Ten Out of Tenn – iTunes U.S. Singer/Songwriter Page 9/13

Wisdom, Transcendent Man – iTunes U.S. Documentary Page 9/20

Ben Rector – iTunes U.S. Singer/Songwriter Page 9/20

Celebrating Hispanic Heritage Month (featuring Francisca Valenzuela & Intocable) – iTunes Latino Page 9/20

9th Wonder – iTunes U.S. Music Homepage 9/27

The Boxer Rebellion – iTunes U.S. Alternative Page 9/27

Victor Wooten – iTunes Australia Jazz Page 9/27

For the full roundup of TuneCore Artists featured in September, check out our slideshow below…

(To view larger images, click on them and head to our Flickr page.)

Gadgets We Like: Groovebug, The iPad Music Magazine + Search Engine

Groovebug takes music discovery to a new level.  This iPad app brings together a media magazine with a music discovery engine, at no cost to the music fan.

This app works well for anyone who likes to stay on top of the latest news and music from their favorite artists.  Groovebug takes care of the legwork of the exploration.  It scans your music library to identify your favorite artists, and then gathers artwork, bios, videos, downloads, news from music blogs, and recommended artists.  What results is a magazine to swipe through, with page after page of music, information, and suggestions of similar artists, all in one place.

If you’re someone who puts on a song, and then opens 4 or 5 tabs on your computer to read up on the artist, find his or her videos, or check out more music to download, this app will make your life a little more organized. It does the work for you, so you’re left to scroll through the info on your favorite artists and maybe even find a few new bands to check out.

Download Groovebug from the iTunes App Store

Learn More

PaperDoll On Developing A Fan Base In China

Manhattan-based band, PaperDoll,  is about to go on a major tour in China, and it’s not their first.  In fact, this is the band’s 3rd major tour in China. Fronted by Teresa Lee on vocals, with Patrick Moloney (guitar), Steve Paelet (bass), and Will Haywood Smith (drums), PaperDoll uses different marketing tools for effective fan outreach no matter the continent. Read on to learn how this energetic and dedicated band has worked hard to acquire such a following many miles away.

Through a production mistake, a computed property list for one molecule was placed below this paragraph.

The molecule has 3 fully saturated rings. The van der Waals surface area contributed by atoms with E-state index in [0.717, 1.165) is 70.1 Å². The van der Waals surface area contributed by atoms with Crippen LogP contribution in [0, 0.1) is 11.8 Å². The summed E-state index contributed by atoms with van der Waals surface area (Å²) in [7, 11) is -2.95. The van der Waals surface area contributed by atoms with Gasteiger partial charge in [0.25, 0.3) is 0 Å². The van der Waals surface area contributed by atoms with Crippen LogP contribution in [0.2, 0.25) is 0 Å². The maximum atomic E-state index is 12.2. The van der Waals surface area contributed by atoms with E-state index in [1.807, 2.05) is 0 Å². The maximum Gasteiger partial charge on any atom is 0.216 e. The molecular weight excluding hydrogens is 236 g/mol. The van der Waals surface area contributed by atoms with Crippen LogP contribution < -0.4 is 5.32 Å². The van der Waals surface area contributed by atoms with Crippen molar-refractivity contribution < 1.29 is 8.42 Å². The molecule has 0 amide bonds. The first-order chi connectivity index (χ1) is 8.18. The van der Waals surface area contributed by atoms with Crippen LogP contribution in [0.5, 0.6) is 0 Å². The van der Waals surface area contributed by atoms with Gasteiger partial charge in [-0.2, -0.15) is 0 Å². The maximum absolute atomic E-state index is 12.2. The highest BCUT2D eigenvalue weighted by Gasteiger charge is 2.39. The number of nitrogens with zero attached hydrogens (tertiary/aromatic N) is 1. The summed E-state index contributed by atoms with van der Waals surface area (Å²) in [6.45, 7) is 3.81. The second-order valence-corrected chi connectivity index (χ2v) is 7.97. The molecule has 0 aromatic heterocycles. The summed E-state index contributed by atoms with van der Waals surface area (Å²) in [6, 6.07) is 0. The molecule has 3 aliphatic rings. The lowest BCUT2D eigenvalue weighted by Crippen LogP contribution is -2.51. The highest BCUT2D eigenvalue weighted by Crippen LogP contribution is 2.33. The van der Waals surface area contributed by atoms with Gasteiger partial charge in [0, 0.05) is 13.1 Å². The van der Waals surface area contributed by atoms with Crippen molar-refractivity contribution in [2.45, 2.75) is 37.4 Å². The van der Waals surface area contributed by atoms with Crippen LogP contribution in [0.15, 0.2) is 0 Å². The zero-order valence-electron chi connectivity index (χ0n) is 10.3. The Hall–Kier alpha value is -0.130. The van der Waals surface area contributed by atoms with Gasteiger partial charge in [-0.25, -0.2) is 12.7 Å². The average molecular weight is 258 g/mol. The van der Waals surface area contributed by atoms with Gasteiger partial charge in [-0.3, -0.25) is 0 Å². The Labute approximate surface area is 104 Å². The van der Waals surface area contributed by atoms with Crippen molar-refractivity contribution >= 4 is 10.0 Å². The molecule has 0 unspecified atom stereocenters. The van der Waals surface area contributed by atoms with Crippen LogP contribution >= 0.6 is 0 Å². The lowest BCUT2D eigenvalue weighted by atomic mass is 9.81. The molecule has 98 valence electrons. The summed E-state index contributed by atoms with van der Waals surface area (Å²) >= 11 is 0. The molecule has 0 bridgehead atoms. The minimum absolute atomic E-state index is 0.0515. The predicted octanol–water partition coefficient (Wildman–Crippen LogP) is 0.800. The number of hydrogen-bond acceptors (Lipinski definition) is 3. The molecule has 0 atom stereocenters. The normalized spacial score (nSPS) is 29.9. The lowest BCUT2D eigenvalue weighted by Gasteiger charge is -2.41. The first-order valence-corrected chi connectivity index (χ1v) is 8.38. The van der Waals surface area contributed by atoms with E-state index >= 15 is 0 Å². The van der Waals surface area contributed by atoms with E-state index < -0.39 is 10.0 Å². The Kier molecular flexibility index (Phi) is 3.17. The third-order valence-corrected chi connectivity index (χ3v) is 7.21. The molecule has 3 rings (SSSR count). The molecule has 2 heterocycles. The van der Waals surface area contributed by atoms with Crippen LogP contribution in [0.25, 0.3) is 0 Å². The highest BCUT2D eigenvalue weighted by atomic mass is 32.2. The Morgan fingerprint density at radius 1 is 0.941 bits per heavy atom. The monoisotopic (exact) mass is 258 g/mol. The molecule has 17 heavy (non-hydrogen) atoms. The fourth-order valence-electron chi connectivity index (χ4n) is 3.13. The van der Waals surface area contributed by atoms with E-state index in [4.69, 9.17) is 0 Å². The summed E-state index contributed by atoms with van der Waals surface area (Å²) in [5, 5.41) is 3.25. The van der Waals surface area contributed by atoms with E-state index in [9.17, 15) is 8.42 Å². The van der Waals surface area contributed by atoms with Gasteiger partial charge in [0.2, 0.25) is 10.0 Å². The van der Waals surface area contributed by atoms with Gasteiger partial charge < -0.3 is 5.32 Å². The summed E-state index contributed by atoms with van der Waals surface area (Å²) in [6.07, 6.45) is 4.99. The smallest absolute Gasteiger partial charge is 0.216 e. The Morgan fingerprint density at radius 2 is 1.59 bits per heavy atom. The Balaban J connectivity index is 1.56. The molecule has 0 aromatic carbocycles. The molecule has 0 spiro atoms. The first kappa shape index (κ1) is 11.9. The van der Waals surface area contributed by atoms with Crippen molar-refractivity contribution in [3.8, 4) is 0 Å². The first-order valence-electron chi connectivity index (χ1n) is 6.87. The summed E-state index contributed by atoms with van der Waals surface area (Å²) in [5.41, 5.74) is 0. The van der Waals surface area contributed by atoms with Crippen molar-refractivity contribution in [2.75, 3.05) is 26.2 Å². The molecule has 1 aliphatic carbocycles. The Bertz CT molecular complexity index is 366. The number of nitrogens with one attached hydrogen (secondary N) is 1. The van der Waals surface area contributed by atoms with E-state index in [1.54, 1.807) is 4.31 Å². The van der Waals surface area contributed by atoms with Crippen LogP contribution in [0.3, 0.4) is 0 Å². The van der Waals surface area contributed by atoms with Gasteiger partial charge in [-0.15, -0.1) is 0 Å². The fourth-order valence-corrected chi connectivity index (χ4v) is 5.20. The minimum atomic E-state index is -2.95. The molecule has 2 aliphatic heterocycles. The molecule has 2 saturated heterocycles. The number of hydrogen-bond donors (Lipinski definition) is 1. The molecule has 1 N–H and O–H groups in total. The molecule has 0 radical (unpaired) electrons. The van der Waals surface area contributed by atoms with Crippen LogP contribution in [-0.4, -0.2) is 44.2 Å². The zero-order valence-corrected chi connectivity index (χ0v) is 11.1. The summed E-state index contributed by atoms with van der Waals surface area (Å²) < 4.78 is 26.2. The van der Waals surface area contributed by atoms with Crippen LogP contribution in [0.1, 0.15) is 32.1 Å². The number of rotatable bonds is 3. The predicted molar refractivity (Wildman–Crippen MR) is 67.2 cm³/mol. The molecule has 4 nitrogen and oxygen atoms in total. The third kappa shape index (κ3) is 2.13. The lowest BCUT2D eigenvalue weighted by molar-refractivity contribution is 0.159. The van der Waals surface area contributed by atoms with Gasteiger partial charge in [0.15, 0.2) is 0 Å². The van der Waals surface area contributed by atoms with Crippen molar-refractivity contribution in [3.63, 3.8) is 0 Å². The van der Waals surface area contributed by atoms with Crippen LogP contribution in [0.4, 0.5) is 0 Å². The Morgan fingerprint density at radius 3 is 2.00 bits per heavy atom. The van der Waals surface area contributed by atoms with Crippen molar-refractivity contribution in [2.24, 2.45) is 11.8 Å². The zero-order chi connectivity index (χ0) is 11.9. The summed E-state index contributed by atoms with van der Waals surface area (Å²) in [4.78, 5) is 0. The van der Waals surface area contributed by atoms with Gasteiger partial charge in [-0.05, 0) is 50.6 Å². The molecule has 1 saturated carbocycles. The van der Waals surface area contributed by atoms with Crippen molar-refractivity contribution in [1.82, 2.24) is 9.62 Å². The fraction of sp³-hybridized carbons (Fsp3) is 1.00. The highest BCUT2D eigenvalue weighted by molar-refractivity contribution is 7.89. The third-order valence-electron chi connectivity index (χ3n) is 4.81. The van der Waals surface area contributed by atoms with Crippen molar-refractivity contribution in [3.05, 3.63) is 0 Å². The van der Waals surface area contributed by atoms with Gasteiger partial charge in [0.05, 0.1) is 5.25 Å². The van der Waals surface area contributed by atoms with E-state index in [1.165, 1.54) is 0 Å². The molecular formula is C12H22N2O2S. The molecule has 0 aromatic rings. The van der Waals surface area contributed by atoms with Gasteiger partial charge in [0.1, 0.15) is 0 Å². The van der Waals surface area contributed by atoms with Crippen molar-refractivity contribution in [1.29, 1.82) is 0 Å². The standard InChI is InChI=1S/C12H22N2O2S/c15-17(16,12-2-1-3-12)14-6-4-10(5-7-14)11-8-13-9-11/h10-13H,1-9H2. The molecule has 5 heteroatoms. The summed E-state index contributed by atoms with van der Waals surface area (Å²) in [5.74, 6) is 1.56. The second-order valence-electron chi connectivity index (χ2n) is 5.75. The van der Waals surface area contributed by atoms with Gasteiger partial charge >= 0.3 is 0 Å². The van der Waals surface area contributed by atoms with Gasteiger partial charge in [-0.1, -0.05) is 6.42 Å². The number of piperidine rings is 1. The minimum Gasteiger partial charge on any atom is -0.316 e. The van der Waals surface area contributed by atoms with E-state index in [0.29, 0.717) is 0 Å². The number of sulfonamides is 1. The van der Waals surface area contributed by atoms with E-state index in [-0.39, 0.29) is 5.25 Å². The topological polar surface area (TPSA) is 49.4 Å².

Without using the words “rock,” “pop,” or “alternative,” describe your sound.
Kick Ass

So how did this New York based band get such a big following in China?
Last year we were invited to play the Shanghai World Expo. The World Expo was a big deal in China–half a million visitors a day on average so it was a huge chance for exposure. We were playing at an outdoor festival type set-up.  During our first show at the Expo, I noticed half way through the set, the crowd doubled. By the end of the set, the crowd quadrupled. The next day it happened again. Eventually the crowds turned from a few hundred to a few thousand, and they had to move us to a larger stage. I’d love to say “Chinese crowds just love us!”… but here is why the crowds responded so well and grew so large:

– We work very hard at our live show.
– I sang a few lines of our song “Anything At All” in Mandarin and told people it was up (in Mandarin) on youku (chinese youtube). On that note, all our Chinese sites were updated with new music and information.
– The audience weibo-ed (Chinese twitter) during our set, attracting more and more people…we could literally see people on their phones weibo-ing, more people would show up, then they’d be on their phones, then more people would show up.
– We always made sure we had a helper in the crowd getting emails and passing out stickers, buttons, and postcards while we were playing. The idea was (and still is) that everyone in the crowd goes home with something that says “PaperDoll” on it.
– Finally, the crowds saw me (the singer) as “home-grown.”  I’m Chinese American and that counts for a lot in a country that’s very proud of their culture.